If one desires to precipitate the particles out of a colloid, then these two factors have to be countered. Blood is a colloidal suspension with protein particles in the solution. If we desire to separate the proteins from the blood, this can be done by either removing the solvent sphere (add something like ethanol which has a high affinity for water) or by removing the charged sphere (add an electrolyte like NaCl to destroy the charged sphere).
III. Colligative Properties
Some properties of a system depend only upon the number of particles in solution rather than the type of particles. These properties are called colligative properties and consist of freezing point depression, boiling point elevation, vapor pressure lowering, and osmotic pressure. We will only cover freezing point depression and osmotic pressure.
Freezing point depression
The addition of a solute to a solvent will result in a solution that has a lower freezing point than the freezing point of the orginal solvent. The effect is dependent upon the number of particles of the solute and not upon the chemical nature of the individual particles. Remember that ionic compounds dissociate into their ions in an appropriate solvent. So the number of particles to cause a change in the freezing point is two for NaCl, three for BaCl2, etc. However for a covalent compound, there is only one particle in solution. The equation to calculate the freezing point depression is
T = m*Kfn
where T is the lowering of the freezing point from the value of the pure solvent, m is the molality (moles solute/kg of solvent) of the solution, Kf is the freezing point depression constant for the solvent (1.860 kgoK/mole for water), and n is the number of particles of solute in the solution.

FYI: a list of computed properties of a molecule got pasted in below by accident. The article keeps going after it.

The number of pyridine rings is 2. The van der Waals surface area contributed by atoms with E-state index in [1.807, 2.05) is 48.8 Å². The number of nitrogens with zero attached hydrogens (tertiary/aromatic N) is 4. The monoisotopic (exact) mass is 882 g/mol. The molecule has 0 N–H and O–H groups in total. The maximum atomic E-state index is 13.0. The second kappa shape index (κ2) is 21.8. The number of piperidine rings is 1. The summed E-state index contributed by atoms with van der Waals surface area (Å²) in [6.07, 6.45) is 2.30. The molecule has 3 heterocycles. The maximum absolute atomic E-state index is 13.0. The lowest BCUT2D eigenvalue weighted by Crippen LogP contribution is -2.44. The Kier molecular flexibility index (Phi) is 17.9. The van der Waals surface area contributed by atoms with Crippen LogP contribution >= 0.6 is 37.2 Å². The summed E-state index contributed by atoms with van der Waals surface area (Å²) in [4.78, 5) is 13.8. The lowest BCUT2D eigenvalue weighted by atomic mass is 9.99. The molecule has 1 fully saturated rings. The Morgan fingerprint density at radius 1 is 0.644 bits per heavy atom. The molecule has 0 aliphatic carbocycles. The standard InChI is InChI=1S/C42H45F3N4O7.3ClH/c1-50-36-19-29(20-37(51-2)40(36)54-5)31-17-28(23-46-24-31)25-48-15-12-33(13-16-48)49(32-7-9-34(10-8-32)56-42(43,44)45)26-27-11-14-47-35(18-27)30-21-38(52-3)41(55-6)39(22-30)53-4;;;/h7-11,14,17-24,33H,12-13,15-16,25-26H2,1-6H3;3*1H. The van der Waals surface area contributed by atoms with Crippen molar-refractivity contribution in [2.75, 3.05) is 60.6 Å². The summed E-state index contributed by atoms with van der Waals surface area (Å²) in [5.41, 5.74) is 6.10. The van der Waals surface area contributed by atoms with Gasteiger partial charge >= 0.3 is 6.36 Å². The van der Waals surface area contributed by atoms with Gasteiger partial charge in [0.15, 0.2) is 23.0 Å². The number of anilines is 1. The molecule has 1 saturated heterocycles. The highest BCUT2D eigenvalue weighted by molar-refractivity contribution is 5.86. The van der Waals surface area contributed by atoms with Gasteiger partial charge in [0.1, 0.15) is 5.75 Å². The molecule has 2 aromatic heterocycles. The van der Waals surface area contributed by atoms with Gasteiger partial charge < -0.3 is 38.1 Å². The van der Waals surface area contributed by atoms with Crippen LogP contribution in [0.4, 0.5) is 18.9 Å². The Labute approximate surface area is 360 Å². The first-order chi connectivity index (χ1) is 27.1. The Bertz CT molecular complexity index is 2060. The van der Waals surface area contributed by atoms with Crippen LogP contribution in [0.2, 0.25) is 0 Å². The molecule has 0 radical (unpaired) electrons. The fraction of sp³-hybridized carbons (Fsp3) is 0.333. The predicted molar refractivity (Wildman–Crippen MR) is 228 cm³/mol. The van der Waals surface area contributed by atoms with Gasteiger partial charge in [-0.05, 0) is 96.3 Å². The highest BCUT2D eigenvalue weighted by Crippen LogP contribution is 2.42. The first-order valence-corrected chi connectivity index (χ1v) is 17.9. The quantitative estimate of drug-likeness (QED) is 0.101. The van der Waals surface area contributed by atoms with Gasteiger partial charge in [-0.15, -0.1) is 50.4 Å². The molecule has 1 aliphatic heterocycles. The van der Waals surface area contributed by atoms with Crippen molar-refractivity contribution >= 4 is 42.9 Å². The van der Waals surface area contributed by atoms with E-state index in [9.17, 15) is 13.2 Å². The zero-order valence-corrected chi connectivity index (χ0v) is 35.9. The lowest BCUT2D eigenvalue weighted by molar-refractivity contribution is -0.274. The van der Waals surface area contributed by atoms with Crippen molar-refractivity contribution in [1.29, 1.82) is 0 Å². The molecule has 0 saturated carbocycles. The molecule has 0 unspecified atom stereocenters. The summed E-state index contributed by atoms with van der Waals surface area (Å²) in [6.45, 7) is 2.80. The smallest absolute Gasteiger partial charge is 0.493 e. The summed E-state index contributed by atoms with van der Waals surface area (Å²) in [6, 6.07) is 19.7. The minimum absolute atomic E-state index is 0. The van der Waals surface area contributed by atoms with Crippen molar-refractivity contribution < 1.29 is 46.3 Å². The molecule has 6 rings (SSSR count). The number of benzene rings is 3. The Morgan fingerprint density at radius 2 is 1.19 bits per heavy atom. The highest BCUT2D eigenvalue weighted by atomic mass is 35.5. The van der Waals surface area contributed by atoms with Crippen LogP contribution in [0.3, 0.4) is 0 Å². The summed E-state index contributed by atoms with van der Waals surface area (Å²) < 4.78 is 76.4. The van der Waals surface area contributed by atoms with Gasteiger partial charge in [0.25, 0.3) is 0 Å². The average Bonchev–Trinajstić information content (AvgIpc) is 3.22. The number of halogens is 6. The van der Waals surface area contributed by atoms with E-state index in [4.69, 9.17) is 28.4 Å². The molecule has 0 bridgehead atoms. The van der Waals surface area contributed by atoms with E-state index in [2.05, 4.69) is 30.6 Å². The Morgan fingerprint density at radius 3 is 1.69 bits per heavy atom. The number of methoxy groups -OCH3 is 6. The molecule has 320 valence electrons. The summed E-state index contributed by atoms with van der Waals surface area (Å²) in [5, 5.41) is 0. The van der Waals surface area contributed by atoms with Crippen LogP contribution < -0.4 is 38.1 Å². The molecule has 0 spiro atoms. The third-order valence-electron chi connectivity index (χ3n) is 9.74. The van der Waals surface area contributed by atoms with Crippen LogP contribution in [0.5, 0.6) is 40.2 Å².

Remember that T is numerically the same whether we use oC or Kelvin.
So let's look at an example. Suppose that we put 264 g of Na2SO3 in 500 g of water. What is the freezing point of the solution?
264g/126.05g/mol = 2.095 moles of Na2SO3. The molality is then
2.095moles * 2 = 4.19 moles/kgm. (Remember that molality is moles/kg and we have 2.095 moles in 1/2 kg (500 g))
So, T = 3 particles * 4.19 moles/kg * (1.860 kgK/mole) = 23.38 K = 23.38 oC. So the new freezing point is -23.38oC.
Osmotic Pressure, or the principle of the prune
Surely someone out there has either bought dried prunes and put them in hot water, or seen their mom or dad do such a thing. What happens? The prones take up water and expand -- sometimes they will burst, and that is not a pleasant sight! Why does pure water flow into the prune? The inside of the pruned has some water and sugar so that it is a solution. The skin of the prune serves as a semipermeable membrane so that the pure water will flow into the prune but the sugar molecules will not flow out (unless the skin breaks). This process is referred to as osmosis. The direction of flow is always from the region of high concentration of molecules that can pass the barrier to low concentration. The pressure that is established because of the flow is called the osmotic pressure. It is important to understand that the osmotic pressure is the result of the flow and not the cause of the flow. In science it is always critical to understand what is the cause and what is the effect.
To make the osmotic flow occur in the direction opposite to that which would naturally occur, one must apply pressure to the low concentration side. Suppose that we have a container of salt water and we wish to separate the water from the salt. If we insert a semipermeable membrane over the end of the container (one that will allow the water to pass, but not the salt), and if we then apply pressure to the salt solutionside, the pure water will flow out of the salt water. Voila, we have a process for producing pure water from salt water.
After you have studied this material and practiced some problems, take quiz two. If you score at least 80 on the test then you are ready to continue to the next section.